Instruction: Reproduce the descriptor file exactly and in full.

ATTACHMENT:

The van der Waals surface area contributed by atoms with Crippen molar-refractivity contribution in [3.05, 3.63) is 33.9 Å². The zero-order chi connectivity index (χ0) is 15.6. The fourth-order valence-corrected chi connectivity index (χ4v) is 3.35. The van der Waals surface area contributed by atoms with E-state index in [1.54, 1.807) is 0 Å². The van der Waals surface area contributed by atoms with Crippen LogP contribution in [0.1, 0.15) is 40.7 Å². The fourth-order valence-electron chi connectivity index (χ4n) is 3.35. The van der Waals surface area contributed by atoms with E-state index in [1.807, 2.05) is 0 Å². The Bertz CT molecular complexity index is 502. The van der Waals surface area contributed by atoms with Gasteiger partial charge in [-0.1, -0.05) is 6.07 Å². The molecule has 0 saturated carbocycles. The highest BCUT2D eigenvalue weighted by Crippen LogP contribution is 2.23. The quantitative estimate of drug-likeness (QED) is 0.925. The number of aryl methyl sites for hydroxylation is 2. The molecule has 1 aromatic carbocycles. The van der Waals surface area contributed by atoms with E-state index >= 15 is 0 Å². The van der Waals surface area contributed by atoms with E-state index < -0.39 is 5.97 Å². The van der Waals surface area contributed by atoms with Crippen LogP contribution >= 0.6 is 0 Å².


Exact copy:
The van der Waals surface area contributed by atoms with Crippen molar-refractivity contribution in [3.05, 3.63) is 33.9 Å². The zero-order chi connectivity index (χ0) is 15.6. The fourth-order valence-corrected chi connectivity index (χ4v) is 3.35. The van der Waals surface area contributed by atoms with E-state index in [1.54, 1.807) is 0 Å². The van der Waals surface area contributed by atoms with Crippen LogP contribution in [0.1, 0.15) is 40.7 Å². The fourth-order valence-electron chi connectivity index (χ4n) is 3.35. The van der Waals surface area contributed by atoms with E-state index in [1.807, 2.05) is 0 Å². The Bertz CT molecular complexity index is 502. The van der Waals surface area contributed by atoms with Gasteiger partial charge in [-0.1, -0.05) is 6.07 Å². The molecule has 0 saturated carbocycles. The highest BCUT2D eigenvalue weighted by Crippen LogP contribution is 2.23. The quantitative estimate of drug-likeness (QED) is 0.925. The number of aryl methyl sites for hydroxylation is 2. The molecule has 1 aromatic carbocycles. The van der Waals surface area contributed by atoms with E-state index >= 15 is 0 Å². The van der Waals surface area contributed by atoms with E-state index < -0.39 is 5.97 Å². The van der Waals surface area contributed by atoms with Crippen LogP contribution >= 0.6 is 0 Å².